We’re experiencing a technological growth spurt. Again. Imaging has always been an important part of surveying. Sketches, diagrams and photographs have long been part of surveyors’ records. Today, the use of imaging technology rapidly is changing the way surveyors work in the field. With the emergence of digital cameras, surveyors routinely collect images at low cost, using digital photos to collect and manage reference information and details.

Today, it’s common to find survey crews equipped with some form of digital camera. It may be a separate device, a smartphone or—increasingly common—integrated into a rugged field computer or handheld controller. Imaging technology is making its way into field instruments as well. Spatial stations, 3D scanners and a growing number of total stations are equipped with integrated video systems. The change is affecting not only surveyors; broad arrays of geospatial disciplines are seeing rapid growth in visual information. GIS data collection, mapping, monitoring and stakeout use photos to supplement written and digital data.

Given the nearly ubiquitous presence of digital cameras, it’s no surprise that we are seeing more photos from survey sites. But while having a camera in a surveying instrument is important, it’s only part of the job. The bigger news has come from the office, where desktop software is quickly bringing the power of imaging technology into mainstream survey processes. To understand the value that imaging brings to the complete survey process, we need to see how imaging data can be managed and utilized to enhance the surveyor’s services and deliverables.

For example, it’s common to take photos of markers, job sites and features needed to document a project. Field crews use cameras in their instruments or field controllers to capture and store the images. In many cases, these images are downloaded—along with other job information—with the image files linked or referenced as an attribute to given points in the project. Modern desktop systems handle the file management automatically, storing images in job directories and ensuring that the appropriate images are attached to a given point.

This automation helps manage large datasets, but doesn’t take full advantage of the large amount of information that is inherent in each photo. While the images can be viewed and shared, they have the potential to be an even more effective part of the office workflow. Filling this gap requires some new approaches to desktop software.

Using imaging for surveying requires field images to be correctly aligned with measured survey points. Accurate alignment enables office technicians to create the same view that the survey crew had in the field. Calibrated cameras and georeferencing ensures that survey data such as points and observed vectors can be accurately overlaid on the images. The office technician can then review the field work to confirm that the required features and measurements were collected. Gaps or blunders can be quickly identified and—as we’ll see soon—corrected in the office.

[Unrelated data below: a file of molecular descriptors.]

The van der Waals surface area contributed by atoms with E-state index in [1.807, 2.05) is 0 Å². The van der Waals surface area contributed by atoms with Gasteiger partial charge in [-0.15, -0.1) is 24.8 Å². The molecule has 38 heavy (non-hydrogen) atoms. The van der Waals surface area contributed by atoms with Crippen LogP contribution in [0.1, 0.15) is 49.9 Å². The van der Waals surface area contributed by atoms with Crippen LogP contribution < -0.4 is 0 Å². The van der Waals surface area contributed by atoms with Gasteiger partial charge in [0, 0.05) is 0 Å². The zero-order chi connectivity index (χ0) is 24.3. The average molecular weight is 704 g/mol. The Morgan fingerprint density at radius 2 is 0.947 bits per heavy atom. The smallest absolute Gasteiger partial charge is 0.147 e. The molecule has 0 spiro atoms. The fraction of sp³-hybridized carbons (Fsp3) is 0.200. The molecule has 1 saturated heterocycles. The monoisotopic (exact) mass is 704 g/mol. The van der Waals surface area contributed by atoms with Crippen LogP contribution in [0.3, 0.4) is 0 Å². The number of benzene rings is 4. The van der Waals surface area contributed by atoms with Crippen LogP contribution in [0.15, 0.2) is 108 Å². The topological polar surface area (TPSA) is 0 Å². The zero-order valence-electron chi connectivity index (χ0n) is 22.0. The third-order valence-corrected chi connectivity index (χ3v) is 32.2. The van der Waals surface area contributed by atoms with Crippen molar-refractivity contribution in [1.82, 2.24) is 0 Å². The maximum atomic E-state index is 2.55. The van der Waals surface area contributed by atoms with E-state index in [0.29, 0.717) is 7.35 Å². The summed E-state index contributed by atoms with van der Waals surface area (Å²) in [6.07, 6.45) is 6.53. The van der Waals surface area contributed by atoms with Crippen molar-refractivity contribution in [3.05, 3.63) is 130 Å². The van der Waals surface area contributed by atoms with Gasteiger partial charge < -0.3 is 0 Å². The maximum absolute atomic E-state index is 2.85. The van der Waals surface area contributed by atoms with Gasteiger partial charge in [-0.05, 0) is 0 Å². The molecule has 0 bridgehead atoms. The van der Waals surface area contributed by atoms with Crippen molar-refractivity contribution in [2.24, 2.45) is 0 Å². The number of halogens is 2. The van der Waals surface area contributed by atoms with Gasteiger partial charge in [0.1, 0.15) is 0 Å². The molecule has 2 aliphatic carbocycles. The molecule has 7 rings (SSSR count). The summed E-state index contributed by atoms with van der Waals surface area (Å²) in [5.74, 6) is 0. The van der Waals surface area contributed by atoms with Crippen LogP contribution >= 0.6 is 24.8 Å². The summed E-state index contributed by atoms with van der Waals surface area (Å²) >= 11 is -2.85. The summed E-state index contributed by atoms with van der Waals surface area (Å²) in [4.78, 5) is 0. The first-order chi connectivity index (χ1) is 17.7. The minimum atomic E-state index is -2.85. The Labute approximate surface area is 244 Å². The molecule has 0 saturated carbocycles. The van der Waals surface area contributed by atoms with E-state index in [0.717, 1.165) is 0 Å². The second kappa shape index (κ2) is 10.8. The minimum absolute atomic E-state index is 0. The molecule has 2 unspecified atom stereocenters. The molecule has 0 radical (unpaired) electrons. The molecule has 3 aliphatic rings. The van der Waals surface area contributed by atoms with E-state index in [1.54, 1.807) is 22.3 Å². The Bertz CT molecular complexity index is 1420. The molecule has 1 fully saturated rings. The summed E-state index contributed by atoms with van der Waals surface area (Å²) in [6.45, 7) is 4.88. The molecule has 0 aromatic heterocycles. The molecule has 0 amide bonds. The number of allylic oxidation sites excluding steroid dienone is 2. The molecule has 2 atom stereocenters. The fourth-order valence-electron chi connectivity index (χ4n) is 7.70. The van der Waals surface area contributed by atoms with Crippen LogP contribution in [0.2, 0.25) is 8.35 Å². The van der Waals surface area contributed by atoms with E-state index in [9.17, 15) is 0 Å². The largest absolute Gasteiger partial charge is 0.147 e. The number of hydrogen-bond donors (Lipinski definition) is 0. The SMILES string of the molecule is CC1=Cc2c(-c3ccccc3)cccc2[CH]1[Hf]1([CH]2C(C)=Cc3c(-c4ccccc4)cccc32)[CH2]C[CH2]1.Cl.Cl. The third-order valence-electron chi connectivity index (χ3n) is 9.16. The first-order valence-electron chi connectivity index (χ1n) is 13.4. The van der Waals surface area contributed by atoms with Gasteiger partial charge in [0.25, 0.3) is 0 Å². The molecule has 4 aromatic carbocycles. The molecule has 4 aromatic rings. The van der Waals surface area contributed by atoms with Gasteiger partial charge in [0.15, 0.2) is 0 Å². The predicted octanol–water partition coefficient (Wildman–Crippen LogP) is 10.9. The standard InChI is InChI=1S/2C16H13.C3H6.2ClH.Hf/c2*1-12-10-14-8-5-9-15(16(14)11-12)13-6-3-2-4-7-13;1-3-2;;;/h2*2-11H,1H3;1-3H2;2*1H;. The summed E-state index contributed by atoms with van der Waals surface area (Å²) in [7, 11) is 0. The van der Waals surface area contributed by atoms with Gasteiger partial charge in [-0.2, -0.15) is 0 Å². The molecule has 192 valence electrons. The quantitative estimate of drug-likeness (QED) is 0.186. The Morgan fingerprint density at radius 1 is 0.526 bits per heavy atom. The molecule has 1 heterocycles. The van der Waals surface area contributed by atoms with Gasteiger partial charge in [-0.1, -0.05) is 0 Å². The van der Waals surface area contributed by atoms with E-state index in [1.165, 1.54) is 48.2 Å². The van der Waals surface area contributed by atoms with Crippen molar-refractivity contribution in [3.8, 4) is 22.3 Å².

Some field instruments can automatically turn horizontally and vertically to capture multiple images to produce a panoramic view of a project. Because the camera is in a different position for each image it captures, the office software must resolve and correctly align the individual images into a single panorama. This calls for the office software to have a deep “understanding” of the field imaging systems. As one example, Trimble Business Center (TBC) software used in conjunction with Trimble instruments equipped with Trimble VISION technology makes it possible to efficiently develop realistic panoramic images. The software automatically corrects for data parallax and can balance exposures to provide more even lighting and focus. The resulting panoramic view is an excellent tool for helping clients and stakeholders visualize a site or structure. The panorama provides a good overview of the project as well as detailed visual data on features and conditions.

Field imaging also provides the raw data needed for basic photogrammetry. This is done by utilizing an instrument’s calibrated, georeferenced camera. Let’s say we need to measure an object that is difficult to access even using direct reflex measurement. To take the measurements, the field crew simply needs to use Trimble VISION to capture images of the object from two or more different perspectives. In the office, the technician can view the images in TBC and select the object as it appears in each of the images. The software’s virtual telescope lets the technician select specific pixels in each image. The software then computes the 3D coordinates from the photogrammetric observations.

This process is fast and simple. Office technicians can use photogrammetry to select and compute any number of discrete points. Each new point can be assigned a point identifier, feature code and attributes. With this technique, the surveyor can achieve the long-sought goal of the “survey in the office.”

It gets even better. Surveyors can collect field-measured points to provide control or ground truth for the photogrammetry computations. As a result, surveyors will have good confidence in understanding the precision and accuracy of the office-measured points.